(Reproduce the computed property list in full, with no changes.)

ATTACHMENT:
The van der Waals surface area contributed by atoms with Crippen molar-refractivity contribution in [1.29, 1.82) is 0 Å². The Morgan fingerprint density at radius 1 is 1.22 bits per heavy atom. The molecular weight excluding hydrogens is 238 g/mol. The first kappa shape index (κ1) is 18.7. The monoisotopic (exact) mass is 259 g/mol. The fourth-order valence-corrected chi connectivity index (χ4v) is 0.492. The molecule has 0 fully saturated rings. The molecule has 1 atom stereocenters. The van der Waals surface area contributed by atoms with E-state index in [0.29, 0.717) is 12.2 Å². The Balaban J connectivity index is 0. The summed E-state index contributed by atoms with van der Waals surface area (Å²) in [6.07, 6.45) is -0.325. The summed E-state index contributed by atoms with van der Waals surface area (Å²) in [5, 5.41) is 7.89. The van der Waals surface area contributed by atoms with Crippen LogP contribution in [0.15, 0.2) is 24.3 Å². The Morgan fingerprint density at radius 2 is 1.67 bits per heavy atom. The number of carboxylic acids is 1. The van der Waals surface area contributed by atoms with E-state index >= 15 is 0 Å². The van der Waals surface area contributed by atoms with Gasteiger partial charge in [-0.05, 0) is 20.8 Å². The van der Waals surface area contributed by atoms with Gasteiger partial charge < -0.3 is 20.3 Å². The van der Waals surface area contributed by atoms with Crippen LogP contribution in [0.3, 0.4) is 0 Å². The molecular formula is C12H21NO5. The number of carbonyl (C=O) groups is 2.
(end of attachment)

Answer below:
The van der Waals surface area contributed by atoms with Crippen molar-refractivity contribution in [1.29, 1.82) is 0 Å². The Morgan fingerprint density at radius 1 is 1.22 bits per heavy atom. The molecular weight excluding hydrogens is 238 g/mol. The first kappa shape index (κ1) is 18.7. The monoisotopic (exact) mass is 259 g/mol. The fourth-order valence-corrected chi connectivity index (χ4v) is 0.492. The molecule has 0 fully saturated rings. The molecule has 1 atom stereocenters. The van der Waals surface area contributed by atoms with E-state index in [0.29, 0.717) is 12.2 Å². The Balaban J connectivity index is 0. The summed E-state index contributed by atoms with van der Waals surface area (Å²) in [6.07, 6.45) is -0.325. The summed E-state index contributed by atoms with van der Waals surface area (Å²) in [5, 5.41) is 7.89. The van der Waals surface area contributed by atoms with Crippen LogP contribution in [0.15, 0.2) is 24.3 Å². The Morgan fingerprint density at radius 2 is 1.67 bits per heavy atom. The number of carboxylic acids is 1. The van der Waals surface area contributed by atoms with E-state index >= 15 is 0 Å². The van der Waals surface area contributed by atoms with Gasteiger partial charge in [-0.05, 0) is 20.8 Å². The van der Waals surface area contributed by atoms with Gasteiger partial charge < -0.3 is 20.3 Å². The van der Waals surface area contributed by atoms with Crippen LogP contribution in [0.3, 0.4) is 0 Å². The molecular formula is C12H21NO5. The number of carbonyl (C=O) groups is 2.